Scientists in the Netherlands have developed a new high-tech bracelet which they say could significantly reduce the number of unexpected nighttime fatalities in epilepsy patients.
The Nightwatch device is worn around the upper arm at night and measures heart rate by plethysmography and movement 3-dimensional accelerometry.
Researchers prospectively tested the bracelet among 28 participants with epilepsy and intellectual disability in a residential setting for between two and three months, and compared it to the current standard, a bed sensor. The patients were also filmed to check if there were any false alarms or attacks that the Nightwatch might have missed.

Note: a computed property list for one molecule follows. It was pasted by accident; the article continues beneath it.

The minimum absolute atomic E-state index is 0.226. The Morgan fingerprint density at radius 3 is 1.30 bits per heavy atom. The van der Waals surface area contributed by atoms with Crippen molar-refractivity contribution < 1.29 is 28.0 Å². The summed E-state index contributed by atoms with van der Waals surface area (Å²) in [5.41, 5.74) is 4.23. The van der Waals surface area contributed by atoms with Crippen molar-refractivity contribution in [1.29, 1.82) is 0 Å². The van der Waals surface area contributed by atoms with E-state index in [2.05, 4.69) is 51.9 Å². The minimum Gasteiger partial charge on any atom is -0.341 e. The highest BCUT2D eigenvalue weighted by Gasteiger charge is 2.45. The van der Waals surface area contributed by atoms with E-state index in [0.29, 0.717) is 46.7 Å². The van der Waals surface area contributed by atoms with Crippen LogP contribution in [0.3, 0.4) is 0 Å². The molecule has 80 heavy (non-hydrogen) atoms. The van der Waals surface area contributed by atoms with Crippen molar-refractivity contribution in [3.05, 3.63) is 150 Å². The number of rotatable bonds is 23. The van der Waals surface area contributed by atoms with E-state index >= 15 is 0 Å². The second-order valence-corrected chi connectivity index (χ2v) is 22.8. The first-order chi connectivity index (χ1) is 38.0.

During a total of 1,826 observed nights, 809 major seizures and 2,040 alarms occurred. Median sensitivity per participant was 86 per cent (95% CI 77%-93%). The false-negative alarm rate was 0.03 per night (95% CI 0.01-0.05) and the positive predictive value was 49 per cent (95% CI 33%-64%). Tonic-clonic seizures were particularly well detected by the multimodal sensor. The sensitivity of the bed sensor (median 21%; 95% CI 6-32%) was significantly lower than that of the multimodal sensor.
Presenting the findings in Neurology, the authors said the new device may be of help in preventing sudden unexpected death in epilepsy.